Bletchley Park charity considers axing one in three jobs

The charity that oversees the heritage of British codebreakers during the Second World War is looking to reduce its workforce by a third.

The Bletchley Park Trust is looking at the move as part of restructure amid Covid-19 income losses. Between March and July it lost almost all (95%) of its income.

The trust is anticipating losing £2m this year due to the health crisis as it considers plans for 35 redundancies, which is one in three jobs.

A consultation period starts this week, says the charity.

“We have built a very successful heritage attraction and museum at Bletchley Park and its principal strength is its people,” said Bletchley Park chief executive Iain Standen.

“However, the economic impact of the current crisis is having a profound effect on the Trust’s ability to survive. We have exhausted all other avenues, and we need to act now to ensure that the Trust survives and is sustainable in the future.”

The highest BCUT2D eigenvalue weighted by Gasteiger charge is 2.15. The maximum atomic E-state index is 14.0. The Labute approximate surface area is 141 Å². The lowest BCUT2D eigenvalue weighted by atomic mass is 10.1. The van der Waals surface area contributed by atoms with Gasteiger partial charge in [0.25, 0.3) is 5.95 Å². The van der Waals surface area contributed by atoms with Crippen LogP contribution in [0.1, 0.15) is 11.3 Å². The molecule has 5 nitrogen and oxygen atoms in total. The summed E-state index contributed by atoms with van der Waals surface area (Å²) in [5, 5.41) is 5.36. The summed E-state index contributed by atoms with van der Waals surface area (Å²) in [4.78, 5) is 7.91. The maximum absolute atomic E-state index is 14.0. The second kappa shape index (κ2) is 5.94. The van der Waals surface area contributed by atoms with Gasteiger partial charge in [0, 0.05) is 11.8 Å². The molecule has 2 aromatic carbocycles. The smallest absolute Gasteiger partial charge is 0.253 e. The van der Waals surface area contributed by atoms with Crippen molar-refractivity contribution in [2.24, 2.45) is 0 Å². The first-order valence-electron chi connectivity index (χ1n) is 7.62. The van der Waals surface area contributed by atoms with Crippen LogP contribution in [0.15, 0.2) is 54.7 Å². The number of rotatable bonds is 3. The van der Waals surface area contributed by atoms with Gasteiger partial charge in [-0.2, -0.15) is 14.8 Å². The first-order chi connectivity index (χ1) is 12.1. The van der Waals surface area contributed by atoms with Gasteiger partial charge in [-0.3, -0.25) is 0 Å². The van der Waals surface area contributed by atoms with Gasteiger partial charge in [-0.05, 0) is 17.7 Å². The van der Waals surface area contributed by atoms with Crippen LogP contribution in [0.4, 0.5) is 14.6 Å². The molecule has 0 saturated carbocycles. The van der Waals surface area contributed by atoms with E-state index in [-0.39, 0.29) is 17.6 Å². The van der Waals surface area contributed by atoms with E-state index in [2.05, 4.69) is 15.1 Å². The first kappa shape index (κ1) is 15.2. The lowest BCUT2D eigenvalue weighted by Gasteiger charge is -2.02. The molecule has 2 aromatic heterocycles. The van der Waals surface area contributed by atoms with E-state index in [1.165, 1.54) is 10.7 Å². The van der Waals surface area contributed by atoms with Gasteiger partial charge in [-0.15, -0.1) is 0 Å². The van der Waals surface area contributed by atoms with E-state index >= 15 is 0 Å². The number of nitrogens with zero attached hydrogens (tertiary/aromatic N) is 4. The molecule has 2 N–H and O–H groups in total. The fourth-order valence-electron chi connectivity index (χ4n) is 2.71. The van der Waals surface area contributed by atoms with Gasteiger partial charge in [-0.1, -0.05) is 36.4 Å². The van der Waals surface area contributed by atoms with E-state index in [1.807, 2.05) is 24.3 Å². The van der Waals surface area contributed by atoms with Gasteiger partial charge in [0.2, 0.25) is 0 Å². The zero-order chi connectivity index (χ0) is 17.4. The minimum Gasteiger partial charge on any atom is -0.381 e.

Standen added: “I had hoped that we might avoid the need to do this, but we find ourselves with no other choice if we are to secure the future of the Bletchley Park Trust.”

On 19 March the charity was forced to close the gates to Bletchley Park, the iconic site where German codes were broken during the Second World War. It reopened on 4 July but with reduced visitor numbers. The Trust had furloughed 85% of its staff and also secured additional funding from the National Lottery Heritage Fund.

The savings are across marketing, exhibitions, travel, IT and printing.

The charity added: “The medium to long term implications of social distancing and living with the consequent lower visitor numbers, has meant the need for a radical review of the Trust’s organisation, spending and priorities.”

Arts and culture has been the hardest hit charity sector in terms of redundancies this year due to the health crisis, according to research by New Philanthropy Capital.

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